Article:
The handling of Wedge's dismissal raised eyebrows around the league. It's not standard practice for a manager and his coaching staff to be dismissed before the end of the season and then finish what they started.
But Wedge is handling the potentially awkward situation remarkably well. His 15-minute press conference Wednesday at Progressive Field was a clinic in how to deal with such disappointment publicly. Wedge accepted full accountability for the Indians' struggles while also firmly expressing his beliefs in respecting the game and being equal parts candid, philosophical and even a little bit funny. It was not the typical Wedge fans are accustomed to hearing in his often colorless postgame sessions with the media.
As one member of the Indians' traveling party said, "When he applies for his next job, he should just send a tape of that interview and say, 'This is the guy you're getting.'"
Who's going to get Wedge? That remains to be seen. Some national reports have suggested he could land on his feet as soon as next year, when the Indians will still be paying him more than $1 million.
Wedge said he's not considering any potential options yet.
"You're not going to believe this," he said, "but I really haven't thought a great deal about it at this point."
Wedge, 41, said explaining the situation to his wife, Kate, wasn't difficult.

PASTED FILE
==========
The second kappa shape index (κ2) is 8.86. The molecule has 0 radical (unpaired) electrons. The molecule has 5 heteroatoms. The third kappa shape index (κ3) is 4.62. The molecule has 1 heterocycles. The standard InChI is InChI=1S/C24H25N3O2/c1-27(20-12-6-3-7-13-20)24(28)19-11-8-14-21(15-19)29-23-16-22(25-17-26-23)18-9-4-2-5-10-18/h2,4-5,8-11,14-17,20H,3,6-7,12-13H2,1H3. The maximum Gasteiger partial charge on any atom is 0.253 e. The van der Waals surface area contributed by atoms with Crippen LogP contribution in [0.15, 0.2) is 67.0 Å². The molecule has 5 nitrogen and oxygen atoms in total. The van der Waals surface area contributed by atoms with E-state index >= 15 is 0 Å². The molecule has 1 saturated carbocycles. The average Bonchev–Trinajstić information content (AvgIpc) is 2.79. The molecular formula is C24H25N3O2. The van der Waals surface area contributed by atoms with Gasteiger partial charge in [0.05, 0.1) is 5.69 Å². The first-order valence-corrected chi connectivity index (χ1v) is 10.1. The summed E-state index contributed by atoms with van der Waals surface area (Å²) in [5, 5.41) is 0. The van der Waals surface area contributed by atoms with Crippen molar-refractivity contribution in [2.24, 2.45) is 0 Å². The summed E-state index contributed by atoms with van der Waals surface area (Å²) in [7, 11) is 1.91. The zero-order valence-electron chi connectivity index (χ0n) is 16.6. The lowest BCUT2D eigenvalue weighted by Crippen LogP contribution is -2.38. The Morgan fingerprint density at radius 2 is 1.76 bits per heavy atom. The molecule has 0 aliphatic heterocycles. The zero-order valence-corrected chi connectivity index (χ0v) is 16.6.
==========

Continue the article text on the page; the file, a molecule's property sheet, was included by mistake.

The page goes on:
"She's known for a little while," he said. "She handled everything appropriately. But we've had two children in Cleveland, we live there and we've spent a lot of quality time there. In that respect, it's tough."
Wedge is still planning on living in his Richfield, Ohio, home at season's end, and he'll evaluate his options from there.
As for the bizarre day in which he attended the press conference announcing his dismissal, then
managed the Indians in a doubleheader split with the White Sox, Wedge admitted it was a long one. But Wedge, who was informed of his fate at least several days before it was announced, went out the way he wanted.
"I felt it was important to do it in Cleveland, so everybody [in the media] could have proper access," Wedge said. "I wanted to know [my fate] before going to Boston, and [the front office] accommodated me with that. And out of respect to the city of Cleveland and you guys [in the media], I felt it was important to do it in Cleveland."